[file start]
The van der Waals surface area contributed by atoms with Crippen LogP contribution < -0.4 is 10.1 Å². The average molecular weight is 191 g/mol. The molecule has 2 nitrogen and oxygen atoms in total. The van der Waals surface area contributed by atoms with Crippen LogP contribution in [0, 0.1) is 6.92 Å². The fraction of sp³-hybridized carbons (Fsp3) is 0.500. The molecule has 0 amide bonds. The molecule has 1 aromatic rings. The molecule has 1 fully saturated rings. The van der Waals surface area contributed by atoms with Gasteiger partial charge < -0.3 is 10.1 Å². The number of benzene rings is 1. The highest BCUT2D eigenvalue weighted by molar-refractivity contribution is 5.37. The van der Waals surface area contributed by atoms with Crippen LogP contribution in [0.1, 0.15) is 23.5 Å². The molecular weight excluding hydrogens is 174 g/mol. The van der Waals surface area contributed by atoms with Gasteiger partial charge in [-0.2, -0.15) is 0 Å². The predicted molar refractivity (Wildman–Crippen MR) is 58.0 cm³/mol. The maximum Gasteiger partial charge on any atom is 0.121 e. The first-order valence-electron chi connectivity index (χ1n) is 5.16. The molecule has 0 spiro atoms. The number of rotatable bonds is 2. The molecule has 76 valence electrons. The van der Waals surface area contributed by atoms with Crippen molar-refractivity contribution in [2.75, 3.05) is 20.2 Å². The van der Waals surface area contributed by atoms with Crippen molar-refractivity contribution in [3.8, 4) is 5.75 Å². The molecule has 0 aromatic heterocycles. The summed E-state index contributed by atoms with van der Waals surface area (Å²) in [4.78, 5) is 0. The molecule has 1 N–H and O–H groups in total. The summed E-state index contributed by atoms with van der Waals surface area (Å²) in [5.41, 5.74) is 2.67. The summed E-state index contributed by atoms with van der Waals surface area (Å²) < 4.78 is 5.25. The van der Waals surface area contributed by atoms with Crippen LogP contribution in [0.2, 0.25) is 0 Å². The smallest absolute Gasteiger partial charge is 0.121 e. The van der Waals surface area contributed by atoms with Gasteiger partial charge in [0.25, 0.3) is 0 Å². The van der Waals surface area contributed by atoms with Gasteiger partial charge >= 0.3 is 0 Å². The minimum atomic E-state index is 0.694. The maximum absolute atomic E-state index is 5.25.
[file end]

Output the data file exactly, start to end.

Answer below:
The van der Waals surface area contributed by atoms with Crippen LogP contribution < -0.4 is 10.1 Å². The average molecular weight is 191 g/mol. The molecule has 2 nitrogen and oxygen atoms in total. The van der Waals surface area contributed by atoms with Crippen LogP contribution in [0, 0.1) is 6.92 Å². The fraction of sp³-hybridized carbons (Fsp3) is 0.500. The molecule has 0 amide bonds. The molecule has 1 aromatic rings. The molecule has 1 fully saturated rings. The van der Waals surface area contributed by atoms with Gasteiger partial charge < -0.3 is 10.1 Å². The number of benzene rings is 1. The highest BCUT2D eigenvalue weighted by molar-refractivity contribution is 5.37. The van der Waals surface area contributed by atoms with Crippen LogP contribution in [0.1, 0.15) is 23.5 Å². The molecular weight excluding hydrogens is 174 g/mol. The van der Waals surface area contributed by atoms with Gasteiger partial charge in [-0.2, -0.15) is 0 Å². The predicted molar refractivity (Wildman–Crippen MR) is 58.0 cm³/mol. The maximum Gasteiger partial charge on any atom is 0.121 e. The first-order valence-electron chi connectivity index (χ1n) is 5.16. The molecule has 0 spiro atoms. The number of rotatable bonds is 2. The molecule has 76 valence electrons. The van der Waals surface area contributed by atoms with Crippen molar-refractivity contribution in [2.75, 3.05) is 20.2 Å². The van der Waals surface area contributed by atoms with Crippen molar-refractivity contribution in [3.8, 4) is 5.75 Å². The molecule has 0 aromatic heterocycles. The summed E-state index contributed by atoms with van der Waals surface area (Å²) in [4.78, 5) is 0. The molecule has 1 N–H and O–H groups in total. The summed E-state index contributed by atoms with van der Waals surface area (Å²) in [5.41, 5.74) is 2.67. The summed E-state index contributed by atoms with van der Waals surface area (Å²) < 4.78 is 5.25. The van der Waals surface area contributed by atoms with Crippen LogP contribution in [0.2, 0.25) is 0 Å². The smallest absolute Gasteiger partial charge is 0.121 e. The van der Waals surface area contributed by atoms with Gasteiger partial charge in [0.25, 0.3) is 0 Å². The van der Waals surface area contributed by atoms with Gasteiger partial charge >= 0.3 is 0 Å². The minimum atomic E-state index is 0.694. The maximum absolute atomic E-state index is 5.25.